Gluten free dining

I’ve been meaning to keep a record of gluten-free restaurants for some time now, and the blog feels like a perfect way to keep an ongoing record. Luckily for me and all the other peeps out there with food intolerances, many restaurants and cafes now cater for a range of dietary requirements. This will be a record of my experiences of eating out. Please note, I will only include on the list restaurants that I have actually been to myself, but if you have suggestions of places you’ve visited I’d love to hear from you!

*FYI – in my experience, restaurants either cater for dietary requirements, or they don’t, so if somewhere has good gluten-free options they are generally good for people with other requirements too, but the focus of this list will be gluten.

Devon, UK

  • Atlantis fish bar, Exmouth – offer gluten-free batter. There was a bit of a wait, but they said if you phone in advance they’ll get it ready. The fish and chips were fine, but if you really want fish and chip heaven, see Premier fish cafe below.
  • Boston tea party Exeter, Honiton & others – do gluten free bread and normally have gluten and dairy free cakes. Boston’s is best for breakfast in my opinion. Their eggs are free range and meat ethically sourced, and there’s lots of veggie options too.
  • Dart’s Farm Restaurant, Topsham – have separate gluten-free and low carb menus, very well marked and gluten-free bread so most things on the menu are feasible. Even offer a choice of white or granary gluten-free bread which is a rare treat!
  • Fingle glen hotel, Exeter – the chef here may just just be a magician. They do themed nights every so often and me and my boyfriend went to a Moroccan night recently. The food was incredible. They sent me a list of gluten free options by email beforehand, and the waitress gave me full details of allergens on the night.
  • Premier fish cafe, Budleigh Salterton – offer gluten-free batter and oh my word, they may just be the best fish and chips I’ve ever tasted.
  • Tea on the green, Exeter – an independent cafe on the cathedral green. They have homemade gluten free bread and paninis, pasties, cakes and scones. Also have soya milk for tea. Lovely little cafe.
  • Urban Burger, Exeter – man oh man, this was some good sh*t. Homemade burgers using local Devon meat, they offer both a gluten free bun and a bunless option. All burger patties are gluten-free. And they offer a ‘build your own’ where you get to pick your own meat, sauce and extras, which is extra helpful for those of us with multiple dietary requirements as you know exactly what’s in it.

Chains

  • Byron burger – offer a ‘skinny’ option with a salad in exchange for bun, burgers are gluten free and pretty yummy. As an added bonus they do sweet potato fries (yum).
  • Pizza express – offer gluten free pizza bases. They also do a cheeseless pizza for dairy free/vegan peeps and someone once told me if you take your own cheese they’ll use it for you, but I can’t verify if that’s true.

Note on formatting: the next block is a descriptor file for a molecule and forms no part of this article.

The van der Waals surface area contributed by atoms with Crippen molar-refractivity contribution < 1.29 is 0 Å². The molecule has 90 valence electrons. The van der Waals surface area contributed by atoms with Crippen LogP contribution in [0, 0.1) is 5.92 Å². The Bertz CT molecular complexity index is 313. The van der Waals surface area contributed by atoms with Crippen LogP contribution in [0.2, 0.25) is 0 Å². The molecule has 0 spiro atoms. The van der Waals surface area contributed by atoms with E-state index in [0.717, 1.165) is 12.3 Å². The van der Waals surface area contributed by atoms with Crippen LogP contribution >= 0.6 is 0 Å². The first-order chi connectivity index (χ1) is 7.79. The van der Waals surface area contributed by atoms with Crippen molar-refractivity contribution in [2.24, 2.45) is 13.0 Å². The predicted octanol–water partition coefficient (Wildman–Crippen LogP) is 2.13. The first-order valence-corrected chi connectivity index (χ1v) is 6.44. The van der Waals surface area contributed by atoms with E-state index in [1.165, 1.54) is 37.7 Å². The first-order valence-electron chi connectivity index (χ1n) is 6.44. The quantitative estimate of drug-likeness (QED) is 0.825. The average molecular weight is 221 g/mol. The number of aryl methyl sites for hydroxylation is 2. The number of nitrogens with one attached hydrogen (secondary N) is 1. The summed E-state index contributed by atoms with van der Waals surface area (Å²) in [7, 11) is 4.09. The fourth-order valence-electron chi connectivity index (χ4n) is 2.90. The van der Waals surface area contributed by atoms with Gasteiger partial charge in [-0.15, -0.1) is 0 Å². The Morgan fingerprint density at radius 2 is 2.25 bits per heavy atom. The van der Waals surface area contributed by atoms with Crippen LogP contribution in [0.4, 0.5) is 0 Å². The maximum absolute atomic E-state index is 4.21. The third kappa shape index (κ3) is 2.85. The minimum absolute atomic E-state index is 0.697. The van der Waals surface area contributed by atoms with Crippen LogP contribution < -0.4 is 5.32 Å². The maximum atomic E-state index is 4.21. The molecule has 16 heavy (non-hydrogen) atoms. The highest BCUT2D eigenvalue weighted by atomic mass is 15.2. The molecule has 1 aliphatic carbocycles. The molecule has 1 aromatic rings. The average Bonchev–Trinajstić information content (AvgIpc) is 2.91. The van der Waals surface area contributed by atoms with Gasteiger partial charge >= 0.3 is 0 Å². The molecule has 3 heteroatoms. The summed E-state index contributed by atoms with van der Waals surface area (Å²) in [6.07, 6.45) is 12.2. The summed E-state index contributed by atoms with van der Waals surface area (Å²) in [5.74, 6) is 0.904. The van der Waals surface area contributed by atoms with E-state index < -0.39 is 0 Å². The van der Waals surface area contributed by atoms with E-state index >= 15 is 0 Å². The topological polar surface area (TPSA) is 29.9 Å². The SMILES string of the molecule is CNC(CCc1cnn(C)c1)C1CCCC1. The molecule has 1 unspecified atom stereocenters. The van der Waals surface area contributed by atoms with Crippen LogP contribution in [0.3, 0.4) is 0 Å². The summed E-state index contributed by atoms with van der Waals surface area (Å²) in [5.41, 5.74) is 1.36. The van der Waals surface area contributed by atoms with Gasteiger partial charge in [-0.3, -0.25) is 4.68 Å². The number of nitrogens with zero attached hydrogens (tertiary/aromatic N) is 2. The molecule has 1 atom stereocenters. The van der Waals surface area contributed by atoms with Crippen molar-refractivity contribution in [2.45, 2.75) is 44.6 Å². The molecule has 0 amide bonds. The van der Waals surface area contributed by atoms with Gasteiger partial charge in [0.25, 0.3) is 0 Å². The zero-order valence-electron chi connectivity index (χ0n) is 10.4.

• Pret a manger – good for gluten/dairy-free, veggie and vegan lunches. All their food is well marked with allergen info and there’s several gluten-free options.

Other UK

  • Minnack theatre café – if you happen to be visiting the minack theatre on the south coast of Cornwall, their cafe had several gluten free, dairy free and vegan cake options.
  • Mirren’s restaurant, Newtown, Wales – offer a good range of gluten-free tapas dishes as well as several other dishes. Menu is clearly marked with GF, Veg or Vegan, and the food was delicious.
  • The Italian kitchen, St Ives and Hayle, Cornwall – Offer all of their pasta and pizzas as gluten free. Their gluten free pasta was made from scratch and was really tasty. Highly recommended if you’re in cornwall.
  • The Raw Chocolate Pie Company, St Ives – I felt like I’d walked into heaven. This lady makes raw ‘chocolate’ bars using cacao, coconut oil, and other raw ingredients. This place won extra brownie points with me because, unlike a lot of raw treats branded as being ‘healthy’, these had a super low sugar content and really were pretty healthy as far as I could tell. Winner! They have an online shop too, FYI.
  • Treen cafe, near Penzance, Cornwall – this was one of those absolutely random, ‘eh?!’ moments. We stop into a teeny tiny cafe in the village of Treen on the south coast of Cornwall, assuming there’s not a chance in hell of there being anything suitable for me. They had homemade gluten free tarts (including a veggie option), and dairy free ice cream, amongst other things. Happy days! If you happen to be in the area, take a walk along the south west coast path to nearby Pedn Vounder beach – breathtaking scenery.
  • Turk’s head, Penzance – a little pub that doesn’t look like much on the outside, but had a lovely menu, although we were admittedly a little disappointed with the food. When asking about allergen information they replied ‘most things are gluten free and the things that aren’t, we can make gluten free’. Sweet nectar to any coeliac’s ears!

Avoid!

Luckily this list is pretty small for me, but it’s worth keeping a note of the places that really don’t do a good job of catering for dietary requirements.

  • Wetherspoons – sorry to burst the wetherspoons bubble, but they really do not cater well for gluten-free. The menu is a little confusing with regards to food intolerances, and last time I checked there were only two options for gluten-free, one of which was a salad (yawn).